I’m sorry Ops blog, I know I’ve been neglecting you lately. It’s just I haven’t had many projects recently that would fit in with this blog or be worthwhile making a post about. However that’s changed a bit since the past weekend.
Although I’ve been preparing for and busy with a new job, I found some time to develop a small journal-keeping project that I’ve aptly named re:mind Journal that’s properly available online in all it’s glory.
Okay, so Kindle For Mac is an okay program and I wanted to explore it’s reader capabilities a bit more since Calibre’s built in reader is a bit lacking in aesthetic (important when reading for long tracts) and slow to respond to user input. However I discovered something very annoying when first loading up Kindle; it only imports the books that you have purchased from Amazon, not the Send-To-Kindle documents that are also on Amazon Cloud Drive.
It’s good to be back and blogging again about potential issues or tutorials when operating or deploying equipment. In this instance, Ubuntu 14.04 with Samba fails to load nmbd on startup (at least especially when using a statically assigned IP), preventing it from starting a NetBIOS Name Server advertising it’s hostname on the local network. There is a pretty easy solution/workaround for this however, so we’ll be brief.
You need to open up /etc/init/nmbd.
A problem I’ve been having recently with a couple of Ubuntu 14.04 servers is receiving a “Waiting for network configuration” and “Waiting up to 60 seconds more for network” messages on boot, despite all network functions being available once it’s finished booting. I’ve so far tracked it down to an issue with the servers that have both static IP addresses set and Samba installed through Aptitude.
The fix I found for it is updating your /etc/network/interfaces file so that the static IP address assignment looks something like the following:
Sorry for the relatively long time without updating, I haven’t been working much on the Operations side, either confidential programming or relaxing (quite substantially too).
So I noticed my Samsung Galaxy S III had been becoming quite sluggish as of late and even a factory reset and reconfigure didn’t seem to fix things, so I decided to finally look at flashing another rom and went with CyanogenMod.
My choice was mainly based on popularity having heard it mentioned the most (in good terms) and with it’s positive reputation and light footprint I was easily swayed (I’m using past tense but am writing this up as I go along).
So the reason I needed to back up one of the SD Cards from my RaspberryPi earlier (and I wrote a tutorial about it) was I wanted to explore PirateBox, a free software implementation of a private network for users to anonymously connect, chat and share files.
I utilised the tiny, 802.11n USB adaptor that I got with my RaspberryPi and a 16GB thumb drive I had lying around to build it.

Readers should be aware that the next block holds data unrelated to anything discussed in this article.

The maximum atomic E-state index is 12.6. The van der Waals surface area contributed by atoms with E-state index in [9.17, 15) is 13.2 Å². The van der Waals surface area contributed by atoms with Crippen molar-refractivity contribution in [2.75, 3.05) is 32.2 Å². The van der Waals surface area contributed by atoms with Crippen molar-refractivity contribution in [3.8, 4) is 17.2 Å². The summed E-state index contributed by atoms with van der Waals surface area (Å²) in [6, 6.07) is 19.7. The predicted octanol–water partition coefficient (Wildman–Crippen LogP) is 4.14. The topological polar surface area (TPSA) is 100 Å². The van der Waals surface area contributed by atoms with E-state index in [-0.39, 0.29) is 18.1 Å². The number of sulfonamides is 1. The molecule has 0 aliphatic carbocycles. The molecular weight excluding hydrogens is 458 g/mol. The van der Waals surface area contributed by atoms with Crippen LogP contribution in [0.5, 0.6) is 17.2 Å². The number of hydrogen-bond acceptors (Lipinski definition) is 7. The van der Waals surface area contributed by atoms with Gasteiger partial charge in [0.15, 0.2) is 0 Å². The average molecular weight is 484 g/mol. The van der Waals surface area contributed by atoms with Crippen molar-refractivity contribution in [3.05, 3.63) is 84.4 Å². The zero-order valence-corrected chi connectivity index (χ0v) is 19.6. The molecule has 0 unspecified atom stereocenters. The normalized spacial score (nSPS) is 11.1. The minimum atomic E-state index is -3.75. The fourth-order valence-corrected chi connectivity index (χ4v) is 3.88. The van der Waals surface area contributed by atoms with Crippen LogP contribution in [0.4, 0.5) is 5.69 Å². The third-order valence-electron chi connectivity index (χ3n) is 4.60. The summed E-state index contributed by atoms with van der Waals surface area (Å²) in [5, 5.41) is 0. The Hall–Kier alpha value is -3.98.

Welcome again to another short Adam O’Grady tutorial! This time I’m going to run through the brief process of cloning an SD card. This is particularly useful for backing up things such as images of Raspberry Pi installs and can be extended to use with USB flash drives that are used for boot images as well (or actually most other drive types).
Disconnect the SD card you want to back up, open up a Terminal prompt and run df -h.
As mentioned previously, I’ve been interested and have started using rsync as my backup utility for backing up important files. I thought I would right an extremely brief post on some of my thoughts for setting this up. For the sake of security, I recommend backing up over SSH with the -e ssh option when backing up to remote servers, but to get this working automatically through cron you’ll also need to set up SSH access without a password for your root user.
If you have a computer with two Network Interface Cards (NICs) set up, you can set them in the middle between your gateway/router and the rest of your network, by plugging an Ethernet cable from the router to said computer, then either Ethernet from computer to rest of network or use the computer to create a wireless network (with tools such as hostapd) which other clients can connect to. We don’t aim to cover this in particular, however we will give a good setup you can use if you’re router is running DD-WRT (a feature-packed distro for Linux-based consumer routers).
I’ve recently decided to repurpose my HP N40L Proliant MicroServer, loaded in some spare 500GB hard drives (bringing the total to 4x 500GB split between Western Digital Caviar Blue and generic Hitachi drives) and put Ubuntu Server 14.04 on it.
Preface HP produces a brilliant (in my experience) line of microservers under the ProLiant label and I managed to pick up an N40L some time ago on special at my local computer shop.